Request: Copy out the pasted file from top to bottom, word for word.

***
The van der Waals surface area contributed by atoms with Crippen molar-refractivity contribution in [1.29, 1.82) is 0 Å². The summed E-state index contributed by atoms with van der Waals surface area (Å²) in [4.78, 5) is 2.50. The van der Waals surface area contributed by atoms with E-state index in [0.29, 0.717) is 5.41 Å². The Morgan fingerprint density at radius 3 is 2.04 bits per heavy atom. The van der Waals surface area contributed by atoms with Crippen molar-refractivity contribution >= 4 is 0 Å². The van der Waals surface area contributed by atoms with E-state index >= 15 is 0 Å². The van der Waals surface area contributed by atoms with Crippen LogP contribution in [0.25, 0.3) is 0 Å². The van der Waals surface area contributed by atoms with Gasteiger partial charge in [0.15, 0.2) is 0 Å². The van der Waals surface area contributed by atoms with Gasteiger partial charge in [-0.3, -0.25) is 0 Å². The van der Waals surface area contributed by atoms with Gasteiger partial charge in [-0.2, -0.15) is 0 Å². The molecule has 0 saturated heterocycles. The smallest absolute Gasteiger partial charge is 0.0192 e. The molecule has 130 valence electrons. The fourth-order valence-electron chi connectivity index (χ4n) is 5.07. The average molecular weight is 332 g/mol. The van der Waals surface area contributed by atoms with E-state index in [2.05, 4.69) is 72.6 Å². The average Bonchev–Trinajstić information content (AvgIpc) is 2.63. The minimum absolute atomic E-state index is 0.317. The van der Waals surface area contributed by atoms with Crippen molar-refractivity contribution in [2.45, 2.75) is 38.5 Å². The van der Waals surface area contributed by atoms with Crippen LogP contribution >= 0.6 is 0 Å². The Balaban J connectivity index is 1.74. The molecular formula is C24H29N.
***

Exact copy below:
The van der Waals surface area contributed by atoms with Crippen molar-refractivity contribution in [1.29, 1.82) is 0 Å². The summed E-state index contributed by atoms with van der Waals surface area (Å²) in [4.78, 5) is 2.50. The van der Waals surface area contributed by atoms with E-state index in [0.29, 0.717) is 5.41 Å². The Morgan fingerprint density at radius 3 is 2.04 bits per heavy atom. The van der Waals surface area contributed by atoms with Crippen molar-refractivity contribution >= 4 is 0 Å². The van der Waals surface area contributed by atoms with E-state index >= 15 is 0 Å². The van der Waals surface area contributed by atoms with Crippen LogP contribution in [0.25, 0.3) is 0 Å². The van der Waals surface area contributed by atoms with Gasteiger partial charge in [0.15, 0.2) is 0 Å². The van der Waals surface area contributed by atoms with Gasteiger partial charge in [-0.3, -0.25) is 0 Å². The van der Waals surface area contributed by atoms with Gasteiger partial charge in [-0.2, -0.15) is 0 Å². The molecule has 0 saturated heterocycles. The smallest absolute Gasteiger partial charge is 0.0192 e. The molecule has 130 valence electrons. The fourth-order valence-electron chi connectivity index (χ4n) is 5.07. The average molecular weight is 332 g/mol. The van der Waals surface area contributed by atoms with E-state index in [2.05, 4.69) is 72.6 Å². The average Bonchev–Trinajstić information content (AvgIpc) is 2.63. The minimum absolute atomic E-state index is 0.317. The van der Waals surface area contributed by atoms with Crippen molar-refractivity contribution in [2.45, 2.75) is 38.5 Å². The van der Waals surface area contributed by atoms with Crippen LogP contribution >= 0.6 is 0 Å². The Balaban J connectivity index is 1.74. The molecular formula is C24H29N.